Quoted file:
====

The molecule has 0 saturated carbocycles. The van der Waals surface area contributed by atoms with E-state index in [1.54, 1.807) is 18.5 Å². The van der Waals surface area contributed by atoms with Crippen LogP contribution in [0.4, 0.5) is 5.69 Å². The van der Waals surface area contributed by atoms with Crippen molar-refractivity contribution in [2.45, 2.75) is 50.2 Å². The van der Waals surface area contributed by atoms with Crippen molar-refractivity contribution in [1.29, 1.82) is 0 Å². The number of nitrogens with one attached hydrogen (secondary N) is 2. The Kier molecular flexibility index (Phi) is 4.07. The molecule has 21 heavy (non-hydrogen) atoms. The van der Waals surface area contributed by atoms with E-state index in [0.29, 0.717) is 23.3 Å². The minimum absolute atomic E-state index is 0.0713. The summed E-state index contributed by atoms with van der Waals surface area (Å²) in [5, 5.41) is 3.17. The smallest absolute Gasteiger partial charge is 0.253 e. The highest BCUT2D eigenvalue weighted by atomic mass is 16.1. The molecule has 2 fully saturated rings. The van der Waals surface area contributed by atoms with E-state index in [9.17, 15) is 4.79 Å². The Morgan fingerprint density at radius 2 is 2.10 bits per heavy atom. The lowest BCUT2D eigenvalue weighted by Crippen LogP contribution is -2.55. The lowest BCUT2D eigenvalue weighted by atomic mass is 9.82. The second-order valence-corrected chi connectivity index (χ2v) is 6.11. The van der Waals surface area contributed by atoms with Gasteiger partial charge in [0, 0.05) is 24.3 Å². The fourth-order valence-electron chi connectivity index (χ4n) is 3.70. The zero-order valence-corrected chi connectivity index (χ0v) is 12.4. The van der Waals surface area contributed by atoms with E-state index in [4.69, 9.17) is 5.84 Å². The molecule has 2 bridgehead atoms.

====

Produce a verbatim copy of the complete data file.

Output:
The molecule has 0 saturated carbocycles. The van der Waals surface area contributed by atoms with E-state index in [1.54, 1.807) is 18.5 Å². The van der Waals surface area contributed by atoms with Crippen LogP contribution in [0.4, 0.5) is 5.69 Å². The van der Waals surface area contributed by atoms with Crippen molar-refractivity contribution in [2.45, 2.75) is 50.2 Å². The van der Waals surface area contributed by atoms with Crippen molar-refractivity contribution in [1.29, 1.82) is 0 Å². The number of nitrogens with one attached hydrogen (secondary N) is 2. The Kier molecular flexibility index (Phi) is 4.07. The molecule has 21 heavy (non-hydrogen) atoms. The van der Waals surface area contributed by atoms with E-state index in [0.29, 0.717) is 23.3 Å². The minimum absolute atomic E-state index is 0.0713. The summed E-state index contributed by atoms with van der Waals surface area (Å²) in [5, 5.41) is 3.17. The smallest absolute Gasteiger partial charge is 0.253 e. The highest BCUT2D eigenvalue weighted by atomic mass is 16.1. The molecule has 2 fully saturated rings. The van der Waals surface area contributed by atoms with E-state index in [9.17, 15) is 4.79 Å². The Morgan fingerprint density at radius 2 is 2.10 bits per heavy atom. The lowest BCUT2D eigenvalue weighted by Crippen LogP contribution is -2.55. The lowest BCUT2D eigenvalue weighted by atomic mass is 9.82. The second-order valence-corrected chi connectivity index (χ2v) is 6.11. The van der Waals surface area contributed by atoms with Gasteiger partial charge in [0, 0.05) is 24.3 Å². The fourth-order valence-electron chi connectivity index (χ4n) is 3.70. The zero-order valence-corrected chi connectivity index (χ0v) is 12.4. The van der Waals surface area contributed by atoms with E-state index in [4.69, 9.17) is 5.84 Å². The molecule has 2 bridgehead atoms.